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Spit List Recap: Charlie Sheen, Taylor Swift and Recreational Drug Use

Today on Alphabet City: Jon Paul’s top moments of the 11th Annual Thanksgiving Spit List.

My post-turkey daze ritual is always the same: first, from my kitchen blackboard, I take down and pack away holiday recipes snipped from the pages of Bon Appétit—this year’s Malt-Beer-Brined Turkey with Malt Glaze will go in the fan-favorite file along with 2003’s Sweet Potato Brulee and 2001’s Spiced Cranberry Sauce with Zinfandel.  Then, I can settle in for one more sip of coffee as I reflect on the dinner conversation provided by The Spit List.  Even in the 11th year of the game, the debate was wildly controversial. Here’s a recap of the proceedings.

The Launch.  As tradition holds, I threw out the first pitch: Rupert Murdoch, for using his media empire to advance a debilitating Republican agenda and fanning the flames of the Tea Party insanity.  For background: I launched a quiet protest a few months ago by boycotting the mogul’s media properties.  Honestly, I’d never been a big reader of WSJ so that was easy.  And Fox News?  Please.  What channel is that anyway?  But the New York Post was more complicated—leaving behind PageSix was hard enough (I’m a bold-faced name there after all), but not getting my Michael Reidel Broadway gossip fix was excruciating.  So, I decided I could read that online—for free.  When I fretted to Chef that I felt like I was cheating since I love Fox TV’s Glee, he helpfully suggested that I just not frequent the advertisers for that show.  Since I don’t use Dove hair care products, that sounded like a plan I could get behind.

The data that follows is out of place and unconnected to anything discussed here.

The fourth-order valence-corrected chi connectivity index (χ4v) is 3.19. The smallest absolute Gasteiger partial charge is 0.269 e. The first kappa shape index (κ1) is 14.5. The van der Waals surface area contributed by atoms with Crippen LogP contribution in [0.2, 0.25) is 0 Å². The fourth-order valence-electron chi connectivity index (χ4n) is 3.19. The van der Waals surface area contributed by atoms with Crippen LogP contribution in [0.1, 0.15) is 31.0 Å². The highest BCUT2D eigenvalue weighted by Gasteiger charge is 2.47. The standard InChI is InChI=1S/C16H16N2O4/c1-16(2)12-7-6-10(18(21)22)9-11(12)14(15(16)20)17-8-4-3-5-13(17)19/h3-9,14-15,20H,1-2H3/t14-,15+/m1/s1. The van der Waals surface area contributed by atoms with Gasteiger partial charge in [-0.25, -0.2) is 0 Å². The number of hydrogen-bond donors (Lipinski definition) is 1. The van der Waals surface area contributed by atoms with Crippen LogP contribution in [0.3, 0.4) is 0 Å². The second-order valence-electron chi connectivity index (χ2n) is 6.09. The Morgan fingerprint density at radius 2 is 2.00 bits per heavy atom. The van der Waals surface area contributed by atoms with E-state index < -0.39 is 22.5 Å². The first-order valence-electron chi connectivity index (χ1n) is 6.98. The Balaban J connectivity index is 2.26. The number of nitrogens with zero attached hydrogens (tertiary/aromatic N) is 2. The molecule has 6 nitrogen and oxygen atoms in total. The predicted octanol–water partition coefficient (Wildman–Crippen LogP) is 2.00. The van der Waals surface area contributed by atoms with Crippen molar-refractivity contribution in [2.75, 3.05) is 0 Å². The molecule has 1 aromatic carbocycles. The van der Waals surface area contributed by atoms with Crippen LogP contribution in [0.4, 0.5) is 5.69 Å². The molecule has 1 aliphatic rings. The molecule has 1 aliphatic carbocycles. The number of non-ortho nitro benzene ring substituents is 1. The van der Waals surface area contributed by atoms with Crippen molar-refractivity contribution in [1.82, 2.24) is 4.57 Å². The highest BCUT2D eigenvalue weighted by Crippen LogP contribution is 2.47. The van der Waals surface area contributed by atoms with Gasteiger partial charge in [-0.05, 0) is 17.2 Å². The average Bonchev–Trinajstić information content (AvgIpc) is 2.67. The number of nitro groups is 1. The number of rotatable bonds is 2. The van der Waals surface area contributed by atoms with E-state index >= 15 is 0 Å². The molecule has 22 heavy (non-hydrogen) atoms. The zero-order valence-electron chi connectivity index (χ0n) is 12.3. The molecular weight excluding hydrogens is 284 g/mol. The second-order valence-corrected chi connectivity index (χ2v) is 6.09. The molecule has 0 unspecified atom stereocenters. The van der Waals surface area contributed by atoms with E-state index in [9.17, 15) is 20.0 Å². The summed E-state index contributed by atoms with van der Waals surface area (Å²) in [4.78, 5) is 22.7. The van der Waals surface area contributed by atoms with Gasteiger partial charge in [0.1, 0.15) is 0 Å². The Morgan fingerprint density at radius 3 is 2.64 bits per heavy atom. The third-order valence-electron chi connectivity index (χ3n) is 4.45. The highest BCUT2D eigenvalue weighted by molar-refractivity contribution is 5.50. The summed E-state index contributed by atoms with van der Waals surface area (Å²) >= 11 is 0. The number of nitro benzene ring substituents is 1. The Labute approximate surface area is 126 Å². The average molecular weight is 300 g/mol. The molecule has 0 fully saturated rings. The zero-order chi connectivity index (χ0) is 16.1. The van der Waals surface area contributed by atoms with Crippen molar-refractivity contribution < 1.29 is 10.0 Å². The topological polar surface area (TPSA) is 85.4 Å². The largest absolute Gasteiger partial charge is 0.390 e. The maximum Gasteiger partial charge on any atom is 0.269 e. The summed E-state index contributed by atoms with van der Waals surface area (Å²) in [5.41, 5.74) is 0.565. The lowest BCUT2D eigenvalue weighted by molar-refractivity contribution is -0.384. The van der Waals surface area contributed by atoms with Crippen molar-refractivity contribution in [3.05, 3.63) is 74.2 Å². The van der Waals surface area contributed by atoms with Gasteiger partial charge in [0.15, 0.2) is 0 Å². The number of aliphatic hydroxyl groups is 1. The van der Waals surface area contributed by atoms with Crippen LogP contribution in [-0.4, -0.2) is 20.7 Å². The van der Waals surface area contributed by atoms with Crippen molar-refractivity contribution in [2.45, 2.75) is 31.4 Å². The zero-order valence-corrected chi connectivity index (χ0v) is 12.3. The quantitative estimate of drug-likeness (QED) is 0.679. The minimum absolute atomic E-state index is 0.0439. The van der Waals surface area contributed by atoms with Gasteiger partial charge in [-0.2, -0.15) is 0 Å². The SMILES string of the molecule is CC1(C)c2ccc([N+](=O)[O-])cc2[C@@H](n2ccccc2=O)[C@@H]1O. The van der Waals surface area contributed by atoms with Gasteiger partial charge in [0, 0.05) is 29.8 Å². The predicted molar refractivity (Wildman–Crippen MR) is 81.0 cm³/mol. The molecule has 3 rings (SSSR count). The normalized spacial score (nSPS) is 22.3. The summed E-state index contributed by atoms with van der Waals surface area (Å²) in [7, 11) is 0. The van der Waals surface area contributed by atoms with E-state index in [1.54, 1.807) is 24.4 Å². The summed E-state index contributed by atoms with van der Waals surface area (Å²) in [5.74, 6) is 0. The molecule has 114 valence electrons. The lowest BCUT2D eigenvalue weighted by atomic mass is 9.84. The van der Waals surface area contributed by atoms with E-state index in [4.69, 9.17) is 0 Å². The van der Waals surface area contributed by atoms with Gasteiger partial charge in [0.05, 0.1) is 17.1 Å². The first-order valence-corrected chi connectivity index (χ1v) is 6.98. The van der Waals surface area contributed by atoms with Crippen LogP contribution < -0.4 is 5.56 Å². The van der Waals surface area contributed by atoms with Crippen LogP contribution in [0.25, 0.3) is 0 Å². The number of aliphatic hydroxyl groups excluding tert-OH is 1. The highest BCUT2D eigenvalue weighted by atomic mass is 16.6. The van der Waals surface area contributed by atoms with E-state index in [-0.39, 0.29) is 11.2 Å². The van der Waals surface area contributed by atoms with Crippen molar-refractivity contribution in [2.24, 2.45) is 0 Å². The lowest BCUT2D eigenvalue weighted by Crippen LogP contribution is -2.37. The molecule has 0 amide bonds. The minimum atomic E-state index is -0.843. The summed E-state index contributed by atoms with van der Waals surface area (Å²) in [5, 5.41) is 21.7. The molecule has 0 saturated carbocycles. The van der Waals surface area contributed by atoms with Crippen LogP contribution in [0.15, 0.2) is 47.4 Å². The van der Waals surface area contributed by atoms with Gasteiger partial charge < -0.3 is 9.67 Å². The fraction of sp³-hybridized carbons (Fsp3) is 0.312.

Pop-Culture.  Speaking of Glee, that phenomenon surfaced multiple times in the always sure to provoke incredulous protests: the Pop-Culture Category.  Scott wanted to spit on Glee’s Rachel and Fin for promoting “too much of a wholesome, all-American image.”  While Jimmy from Madison Facebooked (yes, I did, I made it a verb) in his nomination of Artie—Glee’s differently enabled character, “his character is way too white and geeky to be singing all the cool male vocals.  And, for God’s sake, get him some new glasses and stop wearing those ugly sweaters!”  The table nearly came unglued, until I read Jimmy’s other nomination—Taylor Swift.  Everyone agreed with Jimmy’s assessment, “she can’t sing live if her life depended on it.”  My own nomination of Dancing with the Stars—for giving ridiculous individuals like Bristol Palin some kind of platform—was followed up more specifically by Scott who objected to Jennifer Grey and her nose.  Darrell chimed in with Charlie Sheen, not because he’s just generally out-of-control, but for his unnecessary use of the N** word.  Mike took Charlie’s actions a step further expressing frustration with a class of people who mistreat sex workers.